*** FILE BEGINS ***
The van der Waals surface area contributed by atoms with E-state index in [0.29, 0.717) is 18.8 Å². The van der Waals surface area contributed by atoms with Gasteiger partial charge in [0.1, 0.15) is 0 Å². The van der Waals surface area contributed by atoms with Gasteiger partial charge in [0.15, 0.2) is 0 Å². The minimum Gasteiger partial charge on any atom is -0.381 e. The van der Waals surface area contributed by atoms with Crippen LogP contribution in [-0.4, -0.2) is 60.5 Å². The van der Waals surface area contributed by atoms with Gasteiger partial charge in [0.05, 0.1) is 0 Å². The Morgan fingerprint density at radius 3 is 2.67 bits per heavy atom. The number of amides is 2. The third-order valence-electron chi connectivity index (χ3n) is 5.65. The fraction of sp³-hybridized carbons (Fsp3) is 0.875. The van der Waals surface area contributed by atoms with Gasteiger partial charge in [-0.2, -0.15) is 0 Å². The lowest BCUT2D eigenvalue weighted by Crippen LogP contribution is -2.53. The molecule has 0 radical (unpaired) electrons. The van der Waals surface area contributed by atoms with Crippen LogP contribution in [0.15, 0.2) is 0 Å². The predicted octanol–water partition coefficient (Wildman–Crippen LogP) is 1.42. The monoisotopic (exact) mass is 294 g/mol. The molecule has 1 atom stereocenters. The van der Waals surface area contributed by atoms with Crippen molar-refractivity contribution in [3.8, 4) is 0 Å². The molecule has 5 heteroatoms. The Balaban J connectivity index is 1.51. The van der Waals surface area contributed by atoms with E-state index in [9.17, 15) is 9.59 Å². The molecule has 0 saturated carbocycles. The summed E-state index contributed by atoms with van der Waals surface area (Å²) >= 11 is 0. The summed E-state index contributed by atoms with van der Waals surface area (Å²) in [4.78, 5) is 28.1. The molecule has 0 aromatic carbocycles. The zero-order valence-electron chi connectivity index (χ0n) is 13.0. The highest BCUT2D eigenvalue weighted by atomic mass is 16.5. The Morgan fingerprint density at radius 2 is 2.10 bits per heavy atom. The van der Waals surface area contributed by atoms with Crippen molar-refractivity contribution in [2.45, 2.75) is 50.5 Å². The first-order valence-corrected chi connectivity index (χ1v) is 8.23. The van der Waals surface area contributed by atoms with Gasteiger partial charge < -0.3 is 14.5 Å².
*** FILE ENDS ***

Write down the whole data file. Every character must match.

The van der Waals surface area contributed by atoms with E-state index in [0.29, 0.717) is 18.8 Å². The van der Waals surface area contributed by atoms with Gasteiger partial charge in [0.1, 0.15) is 0 Å². The van der Waals surface area contributed by atoms with Gasteiger partial charge in [0.15, 0.2) is 0 Å². The minimum Gasteiger partial charge on any atom is -0.381 e. The van der Waals surface area contributed by atoms with Crippen LogP contribution in [-0.4, -0.2) is 60.5 Å². The van der Waals surface area contributed by atoms with Gasteiger partial charge in [0.05, 0.1) is 0 Å². The Morgan fingerprint density at radius 3 is 2.67 bits per heavy atom. The number of amides is 2. The third-order valence-electron chi connectivity index (χ3n) is 5.65. The fraction of sp³-hybridized carbons (Fsp3) is 0.875. The van der Waals surface area contributed by atoms with Gasteiger partial charge in [-0.2, -0.15) is 0 Å². The lowest BCUT2D eigenvalue weighted by Crippen LogP contribution is -2.53. The molecule has 0 radical (unpaired) electrons. The van der Waals surface area contributed by atoms with Crippen LogP contribution in [0.15, 0.2) is 0 Å². The predicted octanol–water partition coefficient (Wildman–Crippen LogP) is 1.42. The monoisotopic (exact) mass is 294 g/mol. The molecule has 1 atom stereocenters. The van der Waals surface area contributed by atoms with Crippen molar-refractivity contribution in [3.8, 4) is 0 Å². The molecule has 5 heteroatoms. The Balaban J connectivity index is 1.51. The van der Waals surface area contributed by atoms with E-state index in [9.17, 15) is 9.59 Å². The molecule has 0 saturated carbocycles. The summed E-state index contributed by atoms with van der Waals surface area (Å²) >= 11 is 0. The summed E-state index contributed by atoms with van der Waals surface area (Å²) in [4.78, 5) is 28.1. The molecule has 0 aromatic carbocycles. The zero-order valence-electron chi connectivity index (χ0n) is 13.0. The highest BCUT2D eigenvalue weighted by atomic mass is 16.5. The Morgan fingerprint density at radius 2 is 2.10 bits per heavy atom. The van der Waals surface area contributed by atoms with Crippen molar-refractivity contribution in [2.45, 2.75) is 50.5 Å². The first-order valence-corrected chi connectivity index (χ1v) is 8.23. The van der Waals surface area contributed by atoms with Gasteiger partial charge < -0.3 is 14.5 Å².